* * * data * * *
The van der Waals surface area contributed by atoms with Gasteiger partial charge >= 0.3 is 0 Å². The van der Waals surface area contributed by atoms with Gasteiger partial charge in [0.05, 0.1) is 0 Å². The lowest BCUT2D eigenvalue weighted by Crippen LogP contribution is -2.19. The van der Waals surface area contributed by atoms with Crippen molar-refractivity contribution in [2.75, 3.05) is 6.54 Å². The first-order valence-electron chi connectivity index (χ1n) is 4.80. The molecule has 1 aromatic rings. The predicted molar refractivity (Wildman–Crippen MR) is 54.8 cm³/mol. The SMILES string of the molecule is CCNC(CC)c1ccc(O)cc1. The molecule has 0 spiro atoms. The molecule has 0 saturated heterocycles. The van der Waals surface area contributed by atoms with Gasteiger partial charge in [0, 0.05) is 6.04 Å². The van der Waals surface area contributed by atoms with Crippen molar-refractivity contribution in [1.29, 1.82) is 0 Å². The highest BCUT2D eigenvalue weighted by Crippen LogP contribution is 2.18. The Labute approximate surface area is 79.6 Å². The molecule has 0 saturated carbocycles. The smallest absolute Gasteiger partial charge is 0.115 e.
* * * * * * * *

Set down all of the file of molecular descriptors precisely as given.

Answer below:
The van der Waals surface area contributed by atoms with Gasteiger partial charge >= 0.3 is 0 Å². The van der Waals surface area contributed by atoms with Gasteiger partial charge in [0.05, 0.1) is 0 Å². The lowest BCUT2D eigenvalue weighted by Crippen LogP contribution is -2.19. The van der Waals surface area contributed by atoms with Crippen molar-refractivity contribution in [2.75, 3.05) is 6.54 Å². The first-order valence-electron chi connectivity index (χ1n) is 4.80. The molecule has 1 aromatic rings. The predicted molar refractivity (Wildman–Crippen MR) is 54.8 cm³/mol. The SMILES string of the molecule is CCNC(CC)c1ccc(O)cc1. The molecule has 0 spiro atoms. The molecule has 0 saturated heterocycles. The van der Waals surface area contributed by atoms with Gasteiger partial charge in [0, 0.05) is 6.04 Å². The van der Waals surface area contributed by atoms with Crippen molar-refractivity contribution in [1.29, 1.82) is 0 Å². The highest BCUT2D eigenvalue weighted by Crippen LogP contribution is 2.18. The Labute approximate surface area is 79.6 Å². The molecule has 0 saturated carbocycles. The smallest absolute Gasteiger partial charge is 0.115 e.